Posts tagged ‘nuclear’

July 1, 2011

Russia to supply nuclear submarine to India: Report

Russia will deliver a nuclear submarine to India by the end of the year, Russia’s navy chief was quoted as saying on Friday by state news agency RIA. PHOTO: FILE

MOSCOW: Russia will deliver a nuclear submarine to India by the end of the year, Russia’s navy chief was quoted as saying on Friday by state news agency RIA.

India sees Russia as a strategic counterweight to China but New Delhi has been upset by repeated delays to major weapons orders from Moscow, including the Admiral Gorshkov heavy aircraft carrier.

The date for delivering the Nerpa submarine to India, Russia’s close economic and political partner since Soviet days, has repeatedly been put back.

“We shall definitely supply this vessel to the customer by the end of this year,” RIA quoted navy commander Admiral Vladimir Vysotsky as saying.

Vysotsky said a fully trained Indian navy crew was ready to receive the submarine, which some Russian media reported last year had already been handed over to India.

The Nerpa, an attack submarine codenamed “Akula” – or “Shark”, by NATO, is usually armed with torpedoes and cruise missiles. It can go down to depths of 600 metres (2000 ft) for about 100 days. It can carry 73 people.

Construction of the Nerpa began in 1991, the year the Soviet Union collapsed, but funding was frozen in the chaotic 1990s and the submarine was only launched and started sea trials in 2008, according to Russian media.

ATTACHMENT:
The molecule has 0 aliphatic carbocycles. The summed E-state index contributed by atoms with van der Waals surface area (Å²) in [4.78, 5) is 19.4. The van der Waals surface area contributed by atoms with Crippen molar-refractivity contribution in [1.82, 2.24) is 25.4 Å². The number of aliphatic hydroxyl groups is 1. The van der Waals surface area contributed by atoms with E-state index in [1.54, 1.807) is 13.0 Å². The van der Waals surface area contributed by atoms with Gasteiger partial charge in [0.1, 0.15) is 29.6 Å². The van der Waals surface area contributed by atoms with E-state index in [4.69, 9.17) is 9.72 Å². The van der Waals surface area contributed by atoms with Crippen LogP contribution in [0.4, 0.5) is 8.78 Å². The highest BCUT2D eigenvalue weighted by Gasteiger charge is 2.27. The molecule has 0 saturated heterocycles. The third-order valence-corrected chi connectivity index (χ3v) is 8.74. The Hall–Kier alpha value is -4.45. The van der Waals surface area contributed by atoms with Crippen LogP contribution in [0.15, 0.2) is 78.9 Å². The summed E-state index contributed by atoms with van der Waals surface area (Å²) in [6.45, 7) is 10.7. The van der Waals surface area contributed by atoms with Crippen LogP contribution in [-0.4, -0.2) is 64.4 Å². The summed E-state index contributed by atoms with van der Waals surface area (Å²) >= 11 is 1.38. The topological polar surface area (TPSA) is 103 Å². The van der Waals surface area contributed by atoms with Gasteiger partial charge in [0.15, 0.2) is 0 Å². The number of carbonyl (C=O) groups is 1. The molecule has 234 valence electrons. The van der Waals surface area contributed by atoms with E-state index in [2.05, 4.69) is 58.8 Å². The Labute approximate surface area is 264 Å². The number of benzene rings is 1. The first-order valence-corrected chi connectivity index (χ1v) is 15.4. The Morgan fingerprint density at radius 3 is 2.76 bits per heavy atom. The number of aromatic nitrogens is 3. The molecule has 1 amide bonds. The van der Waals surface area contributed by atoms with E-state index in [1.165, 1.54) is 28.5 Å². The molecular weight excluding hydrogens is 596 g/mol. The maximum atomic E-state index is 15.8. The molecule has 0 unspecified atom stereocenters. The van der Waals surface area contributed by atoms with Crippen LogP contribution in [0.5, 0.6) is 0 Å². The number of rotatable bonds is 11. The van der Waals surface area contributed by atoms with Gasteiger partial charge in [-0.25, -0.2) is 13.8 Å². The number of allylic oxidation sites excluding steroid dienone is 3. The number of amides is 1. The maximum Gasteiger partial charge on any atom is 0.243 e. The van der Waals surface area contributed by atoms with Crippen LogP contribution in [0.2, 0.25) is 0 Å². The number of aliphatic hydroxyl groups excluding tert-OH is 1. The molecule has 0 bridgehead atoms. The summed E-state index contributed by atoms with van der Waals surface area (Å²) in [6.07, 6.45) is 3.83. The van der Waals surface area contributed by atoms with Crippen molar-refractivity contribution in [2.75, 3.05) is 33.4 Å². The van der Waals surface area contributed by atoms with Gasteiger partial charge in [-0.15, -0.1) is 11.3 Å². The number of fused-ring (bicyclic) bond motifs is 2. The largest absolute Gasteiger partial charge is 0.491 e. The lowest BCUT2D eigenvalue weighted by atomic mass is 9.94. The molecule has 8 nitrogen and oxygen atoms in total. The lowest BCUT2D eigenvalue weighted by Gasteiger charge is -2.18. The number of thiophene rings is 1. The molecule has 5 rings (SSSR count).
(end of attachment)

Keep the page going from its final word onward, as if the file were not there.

Twenty people died on the Nerpa after inhaling the toxic gas used as a fire suppressant when its fire extinguishing system switched on unexpectedly at sea trials in November 2008.

The accident was the deadliest to hit Russia’s navy since August 2000, when the Kursk nuclear submarine sank beneath the Barents Sea, killing all 118 sailors on board.

India agreed to buy the Gorshkov aircraft carrier and have it upgraded in 2004. But Moscow has repeatedly asked for more money and the latest price tag reported for the ship is $2.3 billion. It has still not been delivered to India.

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June 30, 2011

West queries China over Pakistan nuclear ties

Beijing’s nuclear ties with Islamabad have caused unease in Washington, Delhi and other capitals. PHOTO: FILE

VIENNA: Western nations pressed China at closed-door nuclear talks to provide more information and help address concerns about its plans to expand an atomic energy plant in Pakistan, diplomatic sources said on Wednesday.

But China showed no sign of reconsidering its position on building two more reactors at the Chashma nuclear power complex in Pakistan’s Punjab region, said the sources who attended a June 23-24 meeting of the Nuclear Suppliers Group (NSG).

Beijing’s nuclear ties with Islamabad have caused unease in Washington, Delhi and other capitals. They are worried about Pakistan’s history of spreading nuclear arms technology and the integrity of international non-proliferation rules.

Washington and other governments have said China should seek approval for the planned reactors from the NSG, a 46-nation, consensus-based cartel that seeks to ensure nuclear exports do not get used for military purposes.